STRATEGIES TO OVERCOME PAIN DURING YOUR NEXT RACE
1. Prepare two race plans
Plan A should be geared towards achieving your goal. Plan B should cater for any deviations due to unforeseen injury or weather-induced discomfort.
Start by studying the race course and its hydration and medical points. Also, plan your nutrition and hydration stops. Drink water every four kilometres and consume carbs or electrolytes every eight kilometres. It will bolster your mental and physical focus.
Remember the medical stops. Make your way there and stop, if the need arises.
2. Judge yourself on the pain scale
On a scale of zero to 10, self measure your pain. If it is above seven, stop immediately. If it is six or below, you can continue running by making some changes.
3. Stay positive and do not quit!
Keep laser focus on the finish: Don’t let the pain flood your thoughts. Shift your focus to that finish line and medal. Your brain will then shift your perception from pain to working harder towards completion.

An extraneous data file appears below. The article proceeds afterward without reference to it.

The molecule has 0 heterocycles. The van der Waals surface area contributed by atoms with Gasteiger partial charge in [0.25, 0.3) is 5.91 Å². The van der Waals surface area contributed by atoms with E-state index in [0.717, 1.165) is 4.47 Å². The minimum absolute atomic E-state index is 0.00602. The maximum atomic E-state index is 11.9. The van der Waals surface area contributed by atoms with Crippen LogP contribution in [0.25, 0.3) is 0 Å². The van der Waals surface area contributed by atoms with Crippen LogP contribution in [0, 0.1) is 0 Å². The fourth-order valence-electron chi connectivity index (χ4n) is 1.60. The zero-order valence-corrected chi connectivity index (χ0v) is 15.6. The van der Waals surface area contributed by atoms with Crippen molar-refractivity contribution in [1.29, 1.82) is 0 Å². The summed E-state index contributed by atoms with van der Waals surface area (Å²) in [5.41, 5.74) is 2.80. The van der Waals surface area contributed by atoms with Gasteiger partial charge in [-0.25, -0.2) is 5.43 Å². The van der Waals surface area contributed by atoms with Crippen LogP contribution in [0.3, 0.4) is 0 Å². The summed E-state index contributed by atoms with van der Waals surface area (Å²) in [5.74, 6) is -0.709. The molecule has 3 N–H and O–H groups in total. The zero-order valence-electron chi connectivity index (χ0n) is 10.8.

Talk to yourself: Recall all the sacrifices you have made during your training. Think about the time away from your family, waking up before dawn and late at night to train, and missing out on social engagements. Make all of that count.
Play some mental games to distract yourself: Keep a track of the number of people you overtake. If that’s too boring, count the number of runners wearing bright yellow tees or shorts.
4. Make small physical adjustments to get to the finish
Change your breathing: If you experience sharp pain in your side or are breathless, slow down and take deep breaths. Sync your breathing with your steps.
Switch your stride: If you are cramping, are uncomfortable, or something hurts–lengthen or shorten your stride. Lift your knees more or kick your heels a bit.
Do a posture check: Relax your shoulders, straighten your spine, and swing your arms. Fatigue is normal and expected.
Walk or jog segments: Pick a landmark–a water stop, a lamp post, a tree. Decide to walk to it and then jog. Repeat, to the finish.
Fuel right: Your body stores are depleted. Take a few moments to get some glucose/electrolytes at a hydration stop.